Monday, 29 May 2017

Out and about, nearly

Well, its been just over 8 weeks since my operation on my ankle, the first six being the worst, as I couldn't put any weight on it at all! - At last I can now start weight bearing, although I've still got 4 more weeks to go before I go back to see the consultant!  I'm getting there slowly but surely, and I have ventured out on a couple of occasions - both times with my birding buddy Pete Asher. The first time was to Stamford Reservoir for a double County tick in the shape of  a Bar-tailed Godwit  (I know it's a 'tart's tick);  the other species, which a lot of the Leicestershire birding fraternity needed, was a group of 3 Black-winged Stilt. This wasn't too bad, as Pete could park the car, and I only needed to take a few hops on my crutches before I was looking at both birds!
My second adventure was to Albert Village Lake for a Great Reed Warbler which had been found by 4 of my mates during a Leicestershire bird race. This was a very different scenario as  I had to put the wheelchair into action; I was okay,  but felt a bit sorry for my mate, who had to push me downhill to the other end of the lake and then push me back up the hill to the car.... cheers mate!
Last week, I went to find a new butterfly for me in the shape of a Marsh Fritillary, at Chambers Farm Wood in Lincolnshire, with another mate, Dave Gray. It was a new reserve for both of us. Two of our friends, Mark Lewis and Steve James had been there the previous week, and both got some really good images of the butterfly. Dave and I  parked the car and made our way onto the White Trail for the 500 meter walk to Little Scrubbs meadow, a SSSI site. It was hard going for me as it was the furthest I had walked (with the aid of my crutches) for nearly 2 months;  the day before, over 100 Marsh Fritillaries had been counted. On the way, we encountered this gorgeous butterfly on the footpath, well before the meadow, but once in the meadow (although I didn't venture too far in) there were lots of them - and what a great habitat for them! Below are a few images of this beautiful insect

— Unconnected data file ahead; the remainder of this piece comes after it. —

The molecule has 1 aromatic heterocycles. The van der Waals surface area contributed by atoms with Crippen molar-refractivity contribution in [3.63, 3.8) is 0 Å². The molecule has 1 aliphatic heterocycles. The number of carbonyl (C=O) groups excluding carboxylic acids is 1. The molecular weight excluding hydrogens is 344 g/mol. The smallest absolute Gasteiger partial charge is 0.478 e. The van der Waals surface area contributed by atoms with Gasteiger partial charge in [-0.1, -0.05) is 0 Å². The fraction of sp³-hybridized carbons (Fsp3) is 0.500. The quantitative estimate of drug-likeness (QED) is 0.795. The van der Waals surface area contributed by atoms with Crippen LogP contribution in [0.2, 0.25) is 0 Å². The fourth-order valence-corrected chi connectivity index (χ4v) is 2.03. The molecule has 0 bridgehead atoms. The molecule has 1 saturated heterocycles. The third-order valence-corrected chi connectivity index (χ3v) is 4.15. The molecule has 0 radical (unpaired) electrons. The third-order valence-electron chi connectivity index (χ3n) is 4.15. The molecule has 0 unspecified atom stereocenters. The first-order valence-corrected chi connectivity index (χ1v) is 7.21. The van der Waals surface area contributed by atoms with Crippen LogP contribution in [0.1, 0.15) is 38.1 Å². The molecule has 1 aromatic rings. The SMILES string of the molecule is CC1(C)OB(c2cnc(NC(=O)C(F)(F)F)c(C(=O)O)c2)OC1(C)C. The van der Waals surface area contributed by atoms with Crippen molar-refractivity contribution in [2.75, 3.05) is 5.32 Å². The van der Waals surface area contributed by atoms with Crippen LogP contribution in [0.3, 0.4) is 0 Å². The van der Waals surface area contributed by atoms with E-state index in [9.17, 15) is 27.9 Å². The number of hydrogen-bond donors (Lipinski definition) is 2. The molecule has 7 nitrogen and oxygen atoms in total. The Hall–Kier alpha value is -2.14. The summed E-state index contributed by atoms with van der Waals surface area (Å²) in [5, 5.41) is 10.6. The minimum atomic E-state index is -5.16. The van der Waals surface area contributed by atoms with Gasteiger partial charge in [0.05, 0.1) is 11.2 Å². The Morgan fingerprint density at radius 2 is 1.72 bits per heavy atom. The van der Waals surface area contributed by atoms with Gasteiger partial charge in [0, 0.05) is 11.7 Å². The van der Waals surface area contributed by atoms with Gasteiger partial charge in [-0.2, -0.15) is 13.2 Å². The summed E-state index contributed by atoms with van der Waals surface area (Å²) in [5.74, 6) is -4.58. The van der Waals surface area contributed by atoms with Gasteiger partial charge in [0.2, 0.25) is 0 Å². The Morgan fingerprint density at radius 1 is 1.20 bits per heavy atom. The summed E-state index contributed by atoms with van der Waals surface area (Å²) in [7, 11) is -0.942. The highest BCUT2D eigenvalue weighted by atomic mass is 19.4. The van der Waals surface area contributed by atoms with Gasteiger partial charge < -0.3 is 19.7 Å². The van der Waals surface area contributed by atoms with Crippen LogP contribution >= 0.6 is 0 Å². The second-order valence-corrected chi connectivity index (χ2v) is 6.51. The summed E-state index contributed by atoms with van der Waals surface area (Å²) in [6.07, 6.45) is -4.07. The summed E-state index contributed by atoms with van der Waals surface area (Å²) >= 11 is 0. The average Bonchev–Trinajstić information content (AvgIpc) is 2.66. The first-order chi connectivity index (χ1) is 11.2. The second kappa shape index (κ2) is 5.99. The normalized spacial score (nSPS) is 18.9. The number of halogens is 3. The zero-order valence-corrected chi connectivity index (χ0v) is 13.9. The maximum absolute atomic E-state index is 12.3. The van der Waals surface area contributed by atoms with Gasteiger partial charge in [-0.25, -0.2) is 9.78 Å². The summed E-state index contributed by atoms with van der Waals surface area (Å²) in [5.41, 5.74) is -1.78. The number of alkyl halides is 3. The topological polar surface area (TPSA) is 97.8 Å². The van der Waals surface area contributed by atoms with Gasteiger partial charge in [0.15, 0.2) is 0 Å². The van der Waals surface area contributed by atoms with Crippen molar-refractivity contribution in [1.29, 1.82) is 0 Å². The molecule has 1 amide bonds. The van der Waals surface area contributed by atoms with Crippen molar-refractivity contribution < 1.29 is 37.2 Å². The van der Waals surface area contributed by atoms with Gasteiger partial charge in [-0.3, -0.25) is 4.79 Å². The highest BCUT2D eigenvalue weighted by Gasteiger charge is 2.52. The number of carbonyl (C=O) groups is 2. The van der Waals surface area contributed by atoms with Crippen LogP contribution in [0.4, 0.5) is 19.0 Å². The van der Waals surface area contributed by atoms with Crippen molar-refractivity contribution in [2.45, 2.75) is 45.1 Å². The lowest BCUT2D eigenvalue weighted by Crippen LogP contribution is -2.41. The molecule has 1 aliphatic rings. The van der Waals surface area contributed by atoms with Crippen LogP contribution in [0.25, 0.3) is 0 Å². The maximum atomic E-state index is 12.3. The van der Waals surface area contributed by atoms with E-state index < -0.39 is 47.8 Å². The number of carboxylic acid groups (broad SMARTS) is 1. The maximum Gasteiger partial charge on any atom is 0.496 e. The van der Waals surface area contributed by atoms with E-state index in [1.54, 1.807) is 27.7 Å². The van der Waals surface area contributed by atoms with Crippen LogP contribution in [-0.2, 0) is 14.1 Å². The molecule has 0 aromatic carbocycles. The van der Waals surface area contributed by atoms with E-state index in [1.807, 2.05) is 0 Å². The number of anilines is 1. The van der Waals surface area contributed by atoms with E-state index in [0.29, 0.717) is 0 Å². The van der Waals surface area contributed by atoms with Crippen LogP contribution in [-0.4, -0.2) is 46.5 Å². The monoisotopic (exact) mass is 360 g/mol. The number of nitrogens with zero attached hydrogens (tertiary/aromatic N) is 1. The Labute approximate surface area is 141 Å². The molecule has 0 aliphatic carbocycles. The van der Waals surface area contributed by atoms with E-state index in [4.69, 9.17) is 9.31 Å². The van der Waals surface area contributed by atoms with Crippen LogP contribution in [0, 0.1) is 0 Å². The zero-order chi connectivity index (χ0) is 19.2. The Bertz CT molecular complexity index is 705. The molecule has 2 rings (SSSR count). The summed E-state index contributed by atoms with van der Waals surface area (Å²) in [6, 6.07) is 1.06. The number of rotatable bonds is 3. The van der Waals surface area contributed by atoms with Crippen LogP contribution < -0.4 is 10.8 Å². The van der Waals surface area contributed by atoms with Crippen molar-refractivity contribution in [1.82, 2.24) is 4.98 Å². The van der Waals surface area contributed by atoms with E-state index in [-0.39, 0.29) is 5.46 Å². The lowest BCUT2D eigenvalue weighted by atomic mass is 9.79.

The underside of the Marsh Fritillary              
                                                                    Marsh Fritillary
                                                                      Marsh Fritillary

Well, its good to be back doing a bit on my blog again - it seems its been such a long while since I went to Willow Tree Fen to see the Bluethroat! Hope its not too long now before normal service is resumed!
As always thanks for stopping by